Food policy must be on election menu – AFGC
Neither major political party has a policy on something that affects every Australian, every day – food and groceries, the Australian Food and Grocery Council (AFGC) said today.Highlighting that Australia’s $100 billion food and grocery industry is four times larger than the automotive sector and employs 315,000 people including more than 150,000 in regional Australia, AFGC Chief Executive Kate Carnell said there’s been no focus on this vital industry during the 2010 election campaign.
“It’s disappointing and amazing that no political party has released a policy position to ensure that Australia’s largest manufacturing sector – food and grocery – has a robust future,” said Ms Carnell, who challenged all parties to reveal their industry policy statements before the Federal ballot on August 21.
“I’m sure all Australians want to continue to enjoy high-quality, affordable, nutritious and Australian-made food, groceries and beverages and not be reliant on products imported from the Asia Pacific region in the future.
“Food and grocery is a major exporter of value-added products – about $25 billion a year – spends almost $4 billion on capital expenditure and invests about $500 million a year on R&D – yet there’s still no sign of any party policies.
“With a growing population and demand for food globally, we urgently need a change of direction to fast-track a major policy menu so Australia will continue to have a safe, nutritious and sustainable food supply into the future.
“We must also recognise the importance of research and development for innovation and sustainability as well as focusing on the whole value chain from farm-gate to factory.
“Food and grocery manufacturers have been subjected to increased cost of labour, power, water and a strong Aussie dollar – all of which have made it harder for Australian-made products to compete with cheaper imports.”
In fact, the value of food, beverage and grocery imports have increased by 40 per cent over the past five years resulting in a trade surplus that has fallen from $4.5 billion in 2004-05 to $150 million in 2008-09*. (*Source: AFGC’s State of the Industry 2009 compiled by KPMG)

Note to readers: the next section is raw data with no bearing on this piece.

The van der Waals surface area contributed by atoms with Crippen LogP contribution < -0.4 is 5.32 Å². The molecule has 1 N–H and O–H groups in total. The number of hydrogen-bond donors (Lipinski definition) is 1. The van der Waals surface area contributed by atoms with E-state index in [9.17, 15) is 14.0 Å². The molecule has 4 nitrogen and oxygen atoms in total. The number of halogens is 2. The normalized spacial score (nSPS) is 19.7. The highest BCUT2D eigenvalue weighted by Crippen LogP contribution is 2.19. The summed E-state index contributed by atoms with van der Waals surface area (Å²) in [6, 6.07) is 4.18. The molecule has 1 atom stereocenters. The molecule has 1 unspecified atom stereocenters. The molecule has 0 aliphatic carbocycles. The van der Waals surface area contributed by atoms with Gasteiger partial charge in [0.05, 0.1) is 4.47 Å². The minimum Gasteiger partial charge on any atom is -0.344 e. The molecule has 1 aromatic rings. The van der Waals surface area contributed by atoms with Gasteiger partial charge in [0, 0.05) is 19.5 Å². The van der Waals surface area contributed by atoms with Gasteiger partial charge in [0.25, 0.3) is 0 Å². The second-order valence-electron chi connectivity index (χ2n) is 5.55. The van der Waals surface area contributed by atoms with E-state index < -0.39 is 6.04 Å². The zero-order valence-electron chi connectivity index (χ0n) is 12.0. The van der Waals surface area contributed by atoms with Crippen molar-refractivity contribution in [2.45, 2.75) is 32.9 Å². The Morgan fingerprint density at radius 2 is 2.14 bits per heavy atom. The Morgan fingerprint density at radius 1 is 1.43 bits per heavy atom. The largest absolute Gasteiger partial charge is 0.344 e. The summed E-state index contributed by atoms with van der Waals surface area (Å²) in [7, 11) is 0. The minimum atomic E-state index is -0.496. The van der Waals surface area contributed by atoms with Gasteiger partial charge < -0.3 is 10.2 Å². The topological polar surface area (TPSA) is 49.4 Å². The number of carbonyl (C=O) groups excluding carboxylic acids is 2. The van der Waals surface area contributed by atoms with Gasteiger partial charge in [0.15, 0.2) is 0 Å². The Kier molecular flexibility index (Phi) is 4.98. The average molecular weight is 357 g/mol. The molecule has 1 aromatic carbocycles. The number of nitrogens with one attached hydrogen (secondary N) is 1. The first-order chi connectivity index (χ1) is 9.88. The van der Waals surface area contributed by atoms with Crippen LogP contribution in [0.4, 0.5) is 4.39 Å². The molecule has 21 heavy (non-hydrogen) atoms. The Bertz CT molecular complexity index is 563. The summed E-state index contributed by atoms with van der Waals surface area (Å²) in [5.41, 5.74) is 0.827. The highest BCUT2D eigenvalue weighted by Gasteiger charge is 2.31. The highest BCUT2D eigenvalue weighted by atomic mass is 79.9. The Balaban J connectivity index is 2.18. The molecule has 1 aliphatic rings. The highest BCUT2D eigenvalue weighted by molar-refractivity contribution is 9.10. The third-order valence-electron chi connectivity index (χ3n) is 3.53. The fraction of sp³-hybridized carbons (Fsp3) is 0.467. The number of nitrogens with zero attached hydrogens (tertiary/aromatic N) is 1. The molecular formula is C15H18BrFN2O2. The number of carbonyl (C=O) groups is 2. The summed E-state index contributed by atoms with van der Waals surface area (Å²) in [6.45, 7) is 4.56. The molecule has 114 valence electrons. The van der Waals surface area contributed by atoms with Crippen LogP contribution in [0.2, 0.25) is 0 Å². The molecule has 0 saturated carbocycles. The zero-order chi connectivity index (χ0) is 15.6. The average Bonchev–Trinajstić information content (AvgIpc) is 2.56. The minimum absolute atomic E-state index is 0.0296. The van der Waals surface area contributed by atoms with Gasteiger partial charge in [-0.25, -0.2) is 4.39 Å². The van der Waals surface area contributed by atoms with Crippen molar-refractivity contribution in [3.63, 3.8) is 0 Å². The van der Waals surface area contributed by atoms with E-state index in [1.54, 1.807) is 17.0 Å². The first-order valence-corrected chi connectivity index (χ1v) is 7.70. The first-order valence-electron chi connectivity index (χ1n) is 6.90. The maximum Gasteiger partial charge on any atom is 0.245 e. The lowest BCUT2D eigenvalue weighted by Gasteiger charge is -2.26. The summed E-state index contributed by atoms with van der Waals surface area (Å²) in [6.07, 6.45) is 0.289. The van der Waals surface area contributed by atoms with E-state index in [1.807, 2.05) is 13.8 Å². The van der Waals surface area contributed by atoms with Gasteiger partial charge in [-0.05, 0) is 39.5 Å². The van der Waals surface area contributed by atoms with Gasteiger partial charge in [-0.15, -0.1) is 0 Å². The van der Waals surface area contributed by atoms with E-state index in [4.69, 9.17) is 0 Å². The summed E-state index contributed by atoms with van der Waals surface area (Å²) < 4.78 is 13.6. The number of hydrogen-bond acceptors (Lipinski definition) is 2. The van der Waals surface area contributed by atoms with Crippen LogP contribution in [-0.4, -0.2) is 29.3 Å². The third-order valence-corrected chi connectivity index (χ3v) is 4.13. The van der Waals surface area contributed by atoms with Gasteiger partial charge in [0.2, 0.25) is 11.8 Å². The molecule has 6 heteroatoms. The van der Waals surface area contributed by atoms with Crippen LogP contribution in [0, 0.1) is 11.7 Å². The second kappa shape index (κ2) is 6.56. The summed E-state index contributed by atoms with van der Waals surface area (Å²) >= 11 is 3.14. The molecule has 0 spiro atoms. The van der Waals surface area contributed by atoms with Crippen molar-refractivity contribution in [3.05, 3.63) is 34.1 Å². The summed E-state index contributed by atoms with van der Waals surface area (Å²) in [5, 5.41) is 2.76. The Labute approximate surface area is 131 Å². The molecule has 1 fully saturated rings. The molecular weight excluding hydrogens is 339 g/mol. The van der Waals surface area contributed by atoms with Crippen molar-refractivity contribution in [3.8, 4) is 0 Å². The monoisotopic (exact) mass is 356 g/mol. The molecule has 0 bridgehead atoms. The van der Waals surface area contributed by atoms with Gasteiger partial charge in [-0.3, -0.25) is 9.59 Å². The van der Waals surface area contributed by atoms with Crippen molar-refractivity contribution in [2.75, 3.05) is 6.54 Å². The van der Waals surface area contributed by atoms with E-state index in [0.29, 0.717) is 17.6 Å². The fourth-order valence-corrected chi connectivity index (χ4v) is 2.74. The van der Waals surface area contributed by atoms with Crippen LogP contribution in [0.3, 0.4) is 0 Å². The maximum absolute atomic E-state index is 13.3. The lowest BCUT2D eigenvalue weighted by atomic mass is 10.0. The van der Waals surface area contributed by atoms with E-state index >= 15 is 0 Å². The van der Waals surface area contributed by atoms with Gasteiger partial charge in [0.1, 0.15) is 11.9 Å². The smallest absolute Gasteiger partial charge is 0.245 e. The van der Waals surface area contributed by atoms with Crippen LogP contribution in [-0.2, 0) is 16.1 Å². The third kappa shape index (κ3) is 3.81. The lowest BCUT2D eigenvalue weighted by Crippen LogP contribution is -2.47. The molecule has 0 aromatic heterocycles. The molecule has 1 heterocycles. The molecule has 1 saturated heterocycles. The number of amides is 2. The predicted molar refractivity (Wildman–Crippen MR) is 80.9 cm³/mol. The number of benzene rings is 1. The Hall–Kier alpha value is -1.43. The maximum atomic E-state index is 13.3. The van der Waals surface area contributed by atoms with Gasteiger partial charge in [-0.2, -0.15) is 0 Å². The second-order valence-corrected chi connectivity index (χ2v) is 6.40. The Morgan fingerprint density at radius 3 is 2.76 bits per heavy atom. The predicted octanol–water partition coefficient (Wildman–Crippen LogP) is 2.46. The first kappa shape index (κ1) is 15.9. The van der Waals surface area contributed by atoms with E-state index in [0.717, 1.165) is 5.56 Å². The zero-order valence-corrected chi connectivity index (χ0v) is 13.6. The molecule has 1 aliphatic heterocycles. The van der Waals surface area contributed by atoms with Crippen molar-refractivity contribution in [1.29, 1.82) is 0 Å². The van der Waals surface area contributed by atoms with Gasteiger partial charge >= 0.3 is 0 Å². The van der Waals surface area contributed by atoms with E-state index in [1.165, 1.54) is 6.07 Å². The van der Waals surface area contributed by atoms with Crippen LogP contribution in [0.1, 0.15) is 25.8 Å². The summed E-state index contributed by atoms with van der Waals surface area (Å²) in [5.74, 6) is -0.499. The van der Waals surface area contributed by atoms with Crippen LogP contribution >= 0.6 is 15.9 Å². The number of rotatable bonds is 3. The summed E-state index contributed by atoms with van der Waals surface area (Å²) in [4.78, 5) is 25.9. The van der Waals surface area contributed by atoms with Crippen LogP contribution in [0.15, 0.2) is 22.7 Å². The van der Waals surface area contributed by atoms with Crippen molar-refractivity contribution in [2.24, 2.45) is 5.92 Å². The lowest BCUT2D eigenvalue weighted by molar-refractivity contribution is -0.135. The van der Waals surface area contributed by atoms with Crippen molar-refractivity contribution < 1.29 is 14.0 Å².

“If Australian consumers are going to continue to have the choice of buying locally-made products, this must be increased,” Ms Carnell said.
During the 2010 election campaign, AFGC is encouraging all parties to commit to a broad-base National Food and Grocery Agenda, which should include:
> A Minister responsible for the food and grocery manufacturing industry
> Incentives for R&D leading to product innovation and increased production
> An efficient transport system with better infrastructure and consistent rules and regulations
> An environmentally sustainable food chain – with a focus on better packaging, efficient use of water, minimising food waste and energy use
> A focus on improving export capacity
> Continuous improvements in food safety
> Support for production of clean, green, healthy and affordable food both for Australia and the world
> Better packaging and efficient use of water
> Consistent rules and regulations.
Ms Carnell said if government and stakeholders can form a partnership to develop a National Food and Grocery Agenda, Australia can effectively address and safeguard production, sustainability, safety, health, export and trade issues surrounding food and groceries in this country.
“Industry stands ready and willing to work with government and stakeholders on this important issue which needs a whole-of-government approach,” Ms Carnell said.
“A thriving and prosperous food industry will contribute many benefits to the Australian economy including increased job opportunities, especially in rural and regional areas and a sustainable food supply into the future.
“Overall, Australians want a sustainable, robust and local food production and processing sector – they don’t want to be increasingly reliant on imports for our food supply.”
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